The success was buttressed by the dire humanitarian situation in Gaza, as well as by tying the march to the Palestinian right of return. “This issue speaks directly to 80 percent of those living in Gaza,” Shikaki explains. The slogan transcends party politics and unites all Palestinians. Slogans about ending the blockade, on the other hand, could be viewed as part of the internal struggle between Hamas and Fatah.
Ending the blockade is not the stated target of the Great Return March, but, Shikaki says, it is the main goal of the organizers, especially Hamas. “Hamas wants to emphasize the despair in Gaza, to turn the world’s attention to it and tell Israel: we can no longer take care of this ourselves, you are also responsible.”
That is why the organizers chose the tactic of nonviolence. “Nonviolence is what Hamas really wants,” he adds. “They want many people to come, but they don’t want the demonstrations to deteriorate into violence. That is why they checked that no one was bringing weapons to the border, that is why they asked protesters not to throw stones or get too close to the fence. Israelis might think that the goal is to bring thousands of people over the fence and humiliate Israel. I do not think that is the intention.”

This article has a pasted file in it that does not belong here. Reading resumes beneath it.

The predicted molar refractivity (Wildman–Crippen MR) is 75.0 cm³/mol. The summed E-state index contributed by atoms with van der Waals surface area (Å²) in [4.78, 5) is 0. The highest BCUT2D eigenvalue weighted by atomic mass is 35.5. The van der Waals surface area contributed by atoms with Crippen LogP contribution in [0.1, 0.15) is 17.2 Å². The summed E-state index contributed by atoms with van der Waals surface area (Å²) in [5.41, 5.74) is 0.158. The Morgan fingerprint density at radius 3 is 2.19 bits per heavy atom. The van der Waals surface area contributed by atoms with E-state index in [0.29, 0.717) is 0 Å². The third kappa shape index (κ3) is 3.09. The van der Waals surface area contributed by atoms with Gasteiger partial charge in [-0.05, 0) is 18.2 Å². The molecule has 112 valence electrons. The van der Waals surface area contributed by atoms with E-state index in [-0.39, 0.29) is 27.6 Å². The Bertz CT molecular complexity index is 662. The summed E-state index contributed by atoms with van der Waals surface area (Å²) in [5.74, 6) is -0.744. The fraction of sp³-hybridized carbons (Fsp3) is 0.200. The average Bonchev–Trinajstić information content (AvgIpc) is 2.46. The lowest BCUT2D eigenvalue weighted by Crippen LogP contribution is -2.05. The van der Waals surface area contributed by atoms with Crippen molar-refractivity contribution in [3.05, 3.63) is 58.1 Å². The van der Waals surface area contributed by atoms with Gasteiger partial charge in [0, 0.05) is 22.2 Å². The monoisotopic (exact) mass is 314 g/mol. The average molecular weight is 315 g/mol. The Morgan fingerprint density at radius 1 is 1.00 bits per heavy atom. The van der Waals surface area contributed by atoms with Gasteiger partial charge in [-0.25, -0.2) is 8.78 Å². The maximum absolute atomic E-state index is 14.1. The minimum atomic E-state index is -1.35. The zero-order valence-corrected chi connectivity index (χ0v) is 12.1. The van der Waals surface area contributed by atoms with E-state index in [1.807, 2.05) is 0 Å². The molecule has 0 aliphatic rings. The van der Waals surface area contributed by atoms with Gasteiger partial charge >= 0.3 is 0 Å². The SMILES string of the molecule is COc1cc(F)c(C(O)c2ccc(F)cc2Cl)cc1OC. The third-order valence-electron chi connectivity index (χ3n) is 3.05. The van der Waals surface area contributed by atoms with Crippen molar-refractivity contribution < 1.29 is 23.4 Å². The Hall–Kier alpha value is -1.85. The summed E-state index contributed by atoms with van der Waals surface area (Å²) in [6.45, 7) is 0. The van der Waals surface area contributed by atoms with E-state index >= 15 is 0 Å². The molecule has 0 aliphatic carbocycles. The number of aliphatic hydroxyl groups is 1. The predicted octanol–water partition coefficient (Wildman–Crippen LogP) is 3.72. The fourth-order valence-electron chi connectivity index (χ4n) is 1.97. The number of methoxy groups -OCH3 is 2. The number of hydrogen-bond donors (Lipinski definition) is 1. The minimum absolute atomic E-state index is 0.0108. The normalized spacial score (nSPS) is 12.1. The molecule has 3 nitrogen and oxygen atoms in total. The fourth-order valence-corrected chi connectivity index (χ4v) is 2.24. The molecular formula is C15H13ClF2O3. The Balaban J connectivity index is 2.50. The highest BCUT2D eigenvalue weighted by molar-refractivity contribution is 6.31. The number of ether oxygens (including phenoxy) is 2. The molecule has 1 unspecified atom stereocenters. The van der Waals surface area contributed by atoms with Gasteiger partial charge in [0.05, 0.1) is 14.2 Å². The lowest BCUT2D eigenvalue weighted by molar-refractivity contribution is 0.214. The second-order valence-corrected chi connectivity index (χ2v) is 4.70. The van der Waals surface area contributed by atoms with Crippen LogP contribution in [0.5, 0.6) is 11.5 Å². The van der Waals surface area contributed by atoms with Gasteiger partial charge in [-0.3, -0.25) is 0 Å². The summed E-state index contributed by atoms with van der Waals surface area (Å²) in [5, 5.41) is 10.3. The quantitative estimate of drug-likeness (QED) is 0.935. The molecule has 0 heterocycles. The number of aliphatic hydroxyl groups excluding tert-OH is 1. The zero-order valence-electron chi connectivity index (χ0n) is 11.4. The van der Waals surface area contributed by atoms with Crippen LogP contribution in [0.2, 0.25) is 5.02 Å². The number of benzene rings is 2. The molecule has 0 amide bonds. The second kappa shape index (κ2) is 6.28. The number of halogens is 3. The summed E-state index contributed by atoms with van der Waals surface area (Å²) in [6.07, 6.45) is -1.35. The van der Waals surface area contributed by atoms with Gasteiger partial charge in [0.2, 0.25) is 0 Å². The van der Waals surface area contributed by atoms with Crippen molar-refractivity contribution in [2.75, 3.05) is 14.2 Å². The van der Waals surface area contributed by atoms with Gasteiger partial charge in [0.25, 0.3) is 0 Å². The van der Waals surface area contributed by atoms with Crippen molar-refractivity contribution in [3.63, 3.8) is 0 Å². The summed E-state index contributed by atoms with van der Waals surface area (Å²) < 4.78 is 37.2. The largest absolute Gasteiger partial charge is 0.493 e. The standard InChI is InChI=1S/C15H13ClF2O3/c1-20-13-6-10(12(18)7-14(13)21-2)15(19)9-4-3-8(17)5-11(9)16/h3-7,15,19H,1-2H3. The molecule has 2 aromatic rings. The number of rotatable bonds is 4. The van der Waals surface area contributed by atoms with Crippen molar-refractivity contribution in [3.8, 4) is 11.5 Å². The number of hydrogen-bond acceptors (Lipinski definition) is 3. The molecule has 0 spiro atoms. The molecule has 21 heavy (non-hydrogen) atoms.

The best case scenario, for Hamas and the other organizers, is that on May 15, Nakba Day, a sea of people will stand at the Gaza-Israel border fence and demand freedom, Shikaki says. A mass of people by the fence will be “humiliating for Israel.”
Hamas’ target is not the Israeli public. That much is clear from the choice to use the right of return — which frightens Israelis more than anything — as the march’s central slogan. “Hamas is not looking for sympathy from Israelis,” Shikaki says. “It wants the sympathy and attention of Palestinians in the West Bank, as well as from the Arab world and the international community.”